“My personal view is that a lot of it is coming together now. That is very gratifying to see. We’re moving into another mode with established technology. I’m very optimistic at this moment,” Berners-Lee said in a telephone interview ahead of the annual World Wide Web conference, which will be bigger than ever before when it opens in Edinburgh, Scotland on Monday.
“The whole industrial environment is more exciting. We had the bubble and the burst, but now you see a low of young companies again. There’s renewed enthusiasm among VCs (venture capitalists) to invest in start-ups. I get a feeling of upsurge in activity.”
[…] He is no fan, however, of fenced-off Web areas specially designed for mobile devices such as the new “.mobi” suffix. He wants websites and devices to be smart enough to figure out what the best way is to present information to consumers.
He is also concerned about how some Internet providers in the United States have started to filter data, giving priority to premium data for which the operator receives an additional fee. They can do this, because they own the cables, the service, the portals and other key applications.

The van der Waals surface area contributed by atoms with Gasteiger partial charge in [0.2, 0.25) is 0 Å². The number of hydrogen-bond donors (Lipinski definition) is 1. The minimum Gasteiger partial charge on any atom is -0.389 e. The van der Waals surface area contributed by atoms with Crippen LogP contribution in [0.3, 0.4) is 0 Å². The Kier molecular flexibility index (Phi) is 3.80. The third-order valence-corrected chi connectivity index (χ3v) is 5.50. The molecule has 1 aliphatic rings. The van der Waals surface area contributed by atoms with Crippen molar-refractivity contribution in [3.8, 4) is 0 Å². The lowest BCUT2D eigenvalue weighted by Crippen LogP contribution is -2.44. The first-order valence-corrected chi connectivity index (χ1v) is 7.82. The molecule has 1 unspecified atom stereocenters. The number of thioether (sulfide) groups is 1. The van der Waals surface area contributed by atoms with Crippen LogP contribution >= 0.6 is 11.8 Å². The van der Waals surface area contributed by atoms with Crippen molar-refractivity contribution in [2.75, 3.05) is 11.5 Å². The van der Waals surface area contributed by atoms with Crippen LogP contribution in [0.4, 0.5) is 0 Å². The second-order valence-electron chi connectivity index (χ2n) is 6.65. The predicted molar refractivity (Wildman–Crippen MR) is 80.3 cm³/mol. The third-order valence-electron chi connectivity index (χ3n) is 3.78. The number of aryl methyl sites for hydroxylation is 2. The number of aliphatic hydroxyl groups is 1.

“The public will demand an open Internet,” he said.
On his blog, at http://dig.csail.mit.edu/breadcrumbs/blog/4, Berners-Lee pays hommage to the democratic principles of the designers of the Internet who decided that all data packets were created equal. “I tried then to make the Web technology, in turn, a universal, neutral, platform.”
“It is of the utmost importance that, if I connect to the Internet, and you connect to the Internet, that we can then run any Internet application we want, without discrimination as to who we are or what we are doing.”
Jockeying for a position in the Net Neutrality fight: Politicos propose new action on Net neutrality
Called the “Internet Freedom and Nondiscrimination Act,” the bill is designed to “provide an insurance policy for Internet users against being harmed by broadband network operators abusing their market power to discriminate against content and service providers,” Sensenbrenner said in a statement.
Citing government statistics that 98 percent of Americans have at most two choices for broadband service, Sensenbrenner said such a “virtual duopoly” is ripe for anticompetitive practices, and “a clear antitrust remedy is needed.”
[…] Republican Sens. Jim DeMint of South Carolina and Sam Brownback of Kansas also have joined the opposition against the idea of legislating Net neutrality. In a one-page letter (click for PDF) to their Senate colleagues dated May 16, they argued that doing so would “penalize broadband access providers for making major improvements to the Internet.”
The senators also charged that such rules would “deprive parents of new technologies they may use to protect their families from online harm.”